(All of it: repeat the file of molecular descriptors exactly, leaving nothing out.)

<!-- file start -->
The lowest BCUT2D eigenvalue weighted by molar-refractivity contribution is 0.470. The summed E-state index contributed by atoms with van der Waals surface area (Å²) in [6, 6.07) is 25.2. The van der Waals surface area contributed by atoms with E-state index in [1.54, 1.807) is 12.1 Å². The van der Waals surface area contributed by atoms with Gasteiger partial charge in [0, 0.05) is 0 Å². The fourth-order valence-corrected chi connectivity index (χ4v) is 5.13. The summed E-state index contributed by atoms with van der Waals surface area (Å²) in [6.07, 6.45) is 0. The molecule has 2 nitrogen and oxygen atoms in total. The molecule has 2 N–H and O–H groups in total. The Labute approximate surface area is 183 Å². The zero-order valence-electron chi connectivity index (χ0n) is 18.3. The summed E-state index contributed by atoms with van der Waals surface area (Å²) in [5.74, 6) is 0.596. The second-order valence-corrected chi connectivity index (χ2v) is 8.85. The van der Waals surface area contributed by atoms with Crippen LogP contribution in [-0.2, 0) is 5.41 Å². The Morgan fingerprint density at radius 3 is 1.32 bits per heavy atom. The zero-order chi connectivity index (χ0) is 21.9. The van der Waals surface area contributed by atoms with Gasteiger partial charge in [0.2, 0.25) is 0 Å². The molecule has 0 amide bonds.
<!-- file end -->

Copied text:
The lowest BCUT2D eigenvalue weighted by molar-refractivity contribution is 0.470. The summed E-state index contributed by atoms with van der Waals surface area (Å²) in [6, 6.07) is 25.2. The van der Waals surface area contributed by atoms with E-state index in [1.54, 1.807) is 12.1 Å². The van der Waals surface area contributed by atoms with Gasteiger partial charge in [0, 0.05) is 0 Å². The fourth-order valence-corrected chi connectivity index (χ4v) is 5.13. The summed E-state index contributed by atoms with van der Waals surface area (Å²) in [6.07, 6.45) is 0. The molecule has 2 nitrogen and oxygen atoms in total. The molecule has 2 N–H and O–H groups in total. The Labute approximate surface area is 183 Å². The zero-order valence-electron chi connectivity index (χ0n) is 18.3. The summed E-state index contributed by atoms with van der Waals surface area (Å²) in [5.74, 6) is 0.596. The second-order valence-corrected chi connectivity index (χ2v) is 8.85. The van der Waals surface area contributed by atoms with Crippen LogP contribution in [-0.2, 0) is 5.41 Å². The Morgan fingerprint density at radius 3 is 1.32 bits per heavy atom. The zero-order chi connectivity index (χ0) is 21.9. The van der Waals surface area contributed by atoms with Gasteiger partial charge in [0.2, 0.25) is 0 Å². The molecule has 0 amide bonds.